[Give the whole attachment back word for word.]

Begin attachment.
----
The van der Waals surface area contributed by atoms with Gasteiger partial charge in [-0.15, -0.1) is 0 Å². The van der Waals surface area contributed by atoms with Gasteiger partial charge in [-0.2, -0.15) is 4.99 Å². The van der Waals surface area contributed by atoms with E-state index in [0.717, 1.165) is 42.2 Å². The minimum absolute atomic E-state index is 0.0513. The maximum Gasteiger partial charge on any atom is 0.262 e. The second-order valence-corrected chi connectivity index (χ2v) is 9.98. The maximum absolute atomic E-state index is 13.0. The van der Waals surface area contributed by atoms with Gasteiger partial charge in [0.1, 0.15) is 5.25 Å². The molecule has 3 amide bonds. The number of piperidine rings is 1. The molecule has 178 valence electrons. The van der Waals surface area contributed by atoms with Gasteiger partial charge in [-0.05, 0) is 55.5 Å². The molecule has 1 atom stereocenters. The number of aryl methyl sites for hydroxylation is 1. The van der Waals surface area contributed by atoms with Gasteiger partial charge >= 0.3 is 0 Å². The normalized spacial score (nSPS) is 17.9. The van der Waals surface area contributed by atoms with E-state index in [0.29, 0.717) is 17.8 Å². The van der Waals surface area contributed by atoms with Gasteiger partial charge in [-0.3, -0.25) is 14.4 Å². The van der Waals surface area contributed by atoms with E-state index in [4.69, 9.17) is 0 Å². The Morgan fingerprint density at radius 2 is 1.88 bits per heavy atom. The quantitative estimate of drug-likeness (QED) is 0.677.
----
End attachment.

The van der Waals surface area contributed by atoms with Gasteiger partial charge in [-0.15, -0.1) is 0 Å². The van der Waals surface area contributed by atoms with Gasteiger partial charge in [-0.2, -0.15) is 4.99 Å². The van der Waals surface area contributed by atoms with E-state index in [0.717, 1.165) is 42.2 Å². The minimum absolute atomic E-state index is 0.0513. The maximum Gasteiger partial charge on any atom is 0.262 e. The second-order valence-corrected chi connectivity index (χ2v) is 9.98. The maximum absolute atomic E-state index is 13.0. The van der Waals surface area contributed by atoms with Gasteiger partial charge in [0.1, 0.15) is 5.25 Å². The molecule has 3 amide bonds. The number of piperidine rings is 1. The molecule has 178 valence electrons. The van der Waals surface area contributed by atoms with Gasteiger partial charge in [-0.05, 0) is 55.5 Å². The molecule has 1 atom stereocenters. The number of aryl methyl sites for hydroxylation is 1. The van der Waals surface area contributed by atoms with Gasteiger partial charge >= 0.3 is 0 Å². The normalized spacial score (nSPS) is 17.9. The van der Waals surface area contributed by atoms with E-state index in [0.29, 0.717) is 17.8 Å². The van der Waals surface area contributed by atoms with Gasteiger partial charge in [-0.3, -0.25) is 14.4 Å². The van der Waals surface area contributed by atoms with E-state index in [4.69, 9.17) is 0 Å². The Morgan fingerprint density at radius 2 is 1.88 bits per heavy atom. The quantitative estimate of drug-likeness (QED) is 0.677.